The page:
Florence Jepkosgei Chepsoi, who finished second at the 2019 Jakarta Marathon, was sentenced to one year of community service after she pleaded guilty to falsifying documents presented to the Kenyan doping agency.
A female runner has became the first athlete in Kenya to be convicted of a doping offence in a criminal court.
Distance runner Florence Jepkosgei Chepsoi, who finished second at the 2019 Jakarta Marathon, was sentenced to one year of community service after she was found guilty of presenting false documents and lying to the Kenyan anti-doping agency at a hearing.
She changed her plea to guilty having initially pleaded not guilty when she was first charged in court last year.
Kenya criminalized doping offenses in 2016 in the midst of a stream of drug scandals among its world-renowned distance runners.
The East African nation updated its anti-doping laws late last year.
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Chepsoi was initially charged with doping by the Anti-Doping Agency of Kenya in 2017 after testing positive for the banned steroid prednisolone at a race in China.
When she appeared before a tribunal, she presented documents she claimed were from a hospital as part of her defense.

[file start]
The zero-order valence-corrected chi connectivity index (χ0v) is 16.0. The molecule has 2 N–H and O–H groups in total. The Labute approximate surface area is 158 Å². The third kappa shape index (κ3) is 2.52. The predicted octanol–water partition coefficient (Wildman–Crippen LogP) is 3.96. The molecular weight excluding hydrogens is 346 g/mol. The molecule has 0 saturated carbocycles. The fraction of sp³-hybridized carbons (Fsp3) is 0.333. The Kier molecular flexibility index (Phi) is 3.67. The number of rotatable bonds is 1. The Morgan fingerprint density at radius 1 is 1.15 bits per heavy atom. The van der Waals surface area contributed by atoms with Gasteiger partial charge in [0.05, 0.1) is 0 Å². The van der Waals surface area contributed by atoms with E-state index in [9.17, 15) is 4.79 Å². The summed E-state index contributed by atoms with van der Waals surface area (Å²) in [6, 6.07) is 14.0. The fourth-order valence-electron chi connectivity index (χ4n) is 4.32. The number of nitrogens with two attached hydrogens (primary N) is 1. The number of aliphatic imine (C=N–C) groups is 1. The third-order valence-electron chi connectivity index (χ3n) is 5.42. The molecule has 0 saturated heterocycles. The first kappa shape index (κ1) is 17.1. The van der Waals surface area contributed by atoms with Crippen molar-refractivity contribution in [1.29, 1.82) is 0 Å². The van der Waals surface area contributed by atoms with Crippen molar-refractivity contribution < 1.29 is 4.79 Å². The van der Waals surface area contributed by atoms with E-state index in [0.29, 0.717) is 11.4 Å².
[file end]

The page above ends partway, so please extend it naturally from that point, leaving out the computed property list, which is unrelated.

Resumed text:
ADAK found the documents were forgeries and Chepsoi had never been treated at the hospital, leading the anti-doping body to push for her to be prosecuted in a criminal court.
It's rare for an athlete to face criminal charges for doping offenses, although Chepsoi is not the first worldwide.
Criminal prosecutors normally target people such as doctors and other support staff who facilitate doping in what they refer to as doping conspiracies rather than the athletes themselves.
The World Anti-Doping Agency recommends athletes do not face criminal prosecution for doping.
The United States passed a law in December that criminalised doping conspiracies and allows US prosecutors to go after doping schemes at international events in which Americans are involved as athletes, sponsors or broadcasters.
The Rodchenkov Anti-Doping Act was named after Grigory Rodchenkov, the former Moscow lab director who helped uncover state-sponsored doping by Russian athletes.
However, the Rodchenko Act makes clear that individual athletes are not subject to prosecution.
ADAK said more athletes would "face the law" for doping in the coming days.
Four other Kenyan athletes are facing criminal charges for doping offenses.